that dated from this palace since John of Gaunt: **

*"S"ied fierceness, but died like a man.

at leas ‘I am, sin,

eminent ‘Your most humble admirer,
totake a * Thomas pnoxE.”
him in d

close of No. 108, he desires his renders to compare
at is said there,

om

Such is the uncertainty of all human greatness, that o

who lately never moved without a guard, am now pressed as a common soldier, and am to sail with the first fair wind against my brother Lewis of France. It is a very hard thing to put off a incter which one has appeared in with applause. Ihis I experienced since the loss of my diadem; or, upon quarrelling with another recruit, I spoke my indignation out of my part in recitativo :

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he words were no sooner out of my mouth, when serjeant knocked me down, and asked me if I ld a mind to mutiny, in talking things nobody derstood. You see, sir, my unhappy circumances; and if by your mediation you can prort a subsidy for a prince (who never failed to ake all that beheld him merry at his appearance) o, will merit the thanks of ‘Your friend, * The ki Ng of LATIUM.”

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is nothing that more betrays a base unge. spirit, than the giving of secret stabs to a *Putation; lampoons and satires, that are with wit and spirit, are like poisoned which not only inflict a wound, but make it * For this reason I am very much trou. hen I see the talents of humour and ridicule lossession of an ill-natured man. There be a greater gratification to a barbarous "man wit, than to stir up sorrow in the *Private person, to raise uneasiness among ** and to expose whole families to *the same time that he remains unseen *red. If, besides the accomplishments "ity and ill-natured, a man is vicious *śain, he is one of the most mischievous *that can enter into a civil society. His

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satire will then chiefly fall upon those who ought to be the most exempt from it. Virtue, merit, and everything that is praiseworthy, will be made the subject of ridicule and buffoonery. It is impossible to enumerate the evils which arise from these arrows that fly in the dark, and I know no other excuse that is or can be made for them, than that the wounds they give are only imaginary, and produce nothing more than a secret shame or sorrow in the mind of the suffering person. It must indeed be confessed, that a lampoon or a satire do not carry in them robbery or murder; but at the same time how few are there that would not rather lose a considerable sum of money, or even life itself, than be set up as a mark of infamy and derision and in this case a man should consider, that an injury is not to be measured by the notions of him that gives, but of him that receives it. Those who can put the best countenance upon the outrages of this nature which are offered them are not without their secret anguish. I have often observed a passage in Socrates's behaviour at his death, in a light wherein none of the critics have considered it. That excellent man entertaining his friends, a little before he drank the bowl of poison, with a discourse on the immortality of the soul, at his entering upon it says, that he does not believe any the most comic genius can eensure him for talking upon such a subject at such a time. This passage, I think, evidently glances upon Aris. tophanes, who writ a comedy on purpose to ridi. cule the discourses of that divine philosopher. It has been observed by many writers, that Socrates was so little moved at this piece of buffoonery, that he was several times present at its being acted upon the stage, and never expressed the least re. sentment of it. But, with submission, I think the remark I have here made shows us, that this unworthy treatment made an impression upon his mind, though he had been too wise to discover it. When Julius Caesar was lampooned by Catullus, he invited him to supper, and treated him with such a generous civility, that he made the poet his friend ever after. Cardinal Mazarine gave the same kind of treatment to the learned Quillet, who had reflected upon his eminence in a famous Latin poem. The cardinal sent for him, and, after some kind expostulations upon what he had written, assured him of his esteem, and dismissed him with a promise of the next good abbey that should fall, which he accordingly conferred upon him in a few months after. This had so good an effect upon the author, that he dedicated the second edition of his book to the cardinal, after having expunged the passages which had given him offence. Sextus Quintus was not of so generous and for. giving a temper. Upon his being inade pope, the statue of Pasquin was one night dressed in a very dirty shirt, with an excuse written under it, that he was forcéd to wear foul linen, because his laun. dress was made a princess. This was a reflection’’ upon the pope's sister, who, before the promotio of her brother, was in those mean circumstanc that Pasquin represented her. As this pasquing made a great noise in Rome, the pope offere considerable sum of money to any person should discover the author of it. The author, f ing upon his holiness's generosity, as also on.” private overtures which he had received o made the discovery himself; upon which th;3. - - atwa gave him the reward he had promised, bo.o. 20te, wi *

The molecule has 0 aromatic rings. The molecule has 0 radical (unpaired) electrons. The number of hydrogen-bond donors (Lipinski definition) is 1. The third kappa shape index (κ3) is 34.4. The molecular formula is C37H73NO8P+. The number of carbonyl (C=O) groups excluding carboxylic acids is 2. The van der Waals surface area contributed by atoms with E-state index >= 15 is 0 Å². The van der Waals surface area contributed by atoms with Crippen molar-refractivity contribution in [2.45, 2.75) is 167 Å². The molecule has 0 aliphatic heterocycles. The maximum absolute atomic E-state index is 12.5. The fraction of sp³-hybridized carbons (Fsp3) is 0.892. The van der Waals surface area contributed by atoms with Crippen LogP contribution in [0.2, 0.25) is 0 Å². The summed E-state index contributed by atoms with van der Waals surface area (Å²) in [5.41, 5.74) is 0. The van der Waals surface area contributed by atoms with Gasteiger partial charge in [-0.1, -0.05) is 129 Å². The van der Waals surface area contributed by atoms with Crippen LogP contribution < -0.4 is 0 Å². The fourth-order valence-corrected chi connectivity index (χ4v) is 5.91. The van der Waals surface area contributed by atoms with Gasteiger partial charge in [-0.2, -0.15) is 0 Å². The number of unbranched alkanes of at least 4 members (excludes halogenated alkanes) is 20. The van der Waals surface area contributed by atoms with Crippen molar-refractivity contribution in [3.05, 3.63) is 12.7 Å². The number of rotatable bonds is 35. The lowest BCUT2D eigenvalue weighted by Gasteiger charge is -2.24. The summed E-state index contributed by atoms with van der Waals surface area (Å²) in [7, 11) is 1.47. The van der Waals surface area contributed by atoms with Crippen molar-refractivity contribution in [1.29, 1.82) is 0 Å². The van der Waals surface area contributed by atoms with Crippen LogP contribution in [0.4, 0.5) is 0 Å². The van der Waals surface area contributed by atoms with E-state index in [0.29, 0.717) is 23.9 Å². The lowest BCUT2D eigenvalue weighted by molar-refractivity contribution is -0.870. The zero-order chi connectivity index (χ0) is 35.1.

same time, to disable the satirist for the fo dered his tongue to be cut out, and both *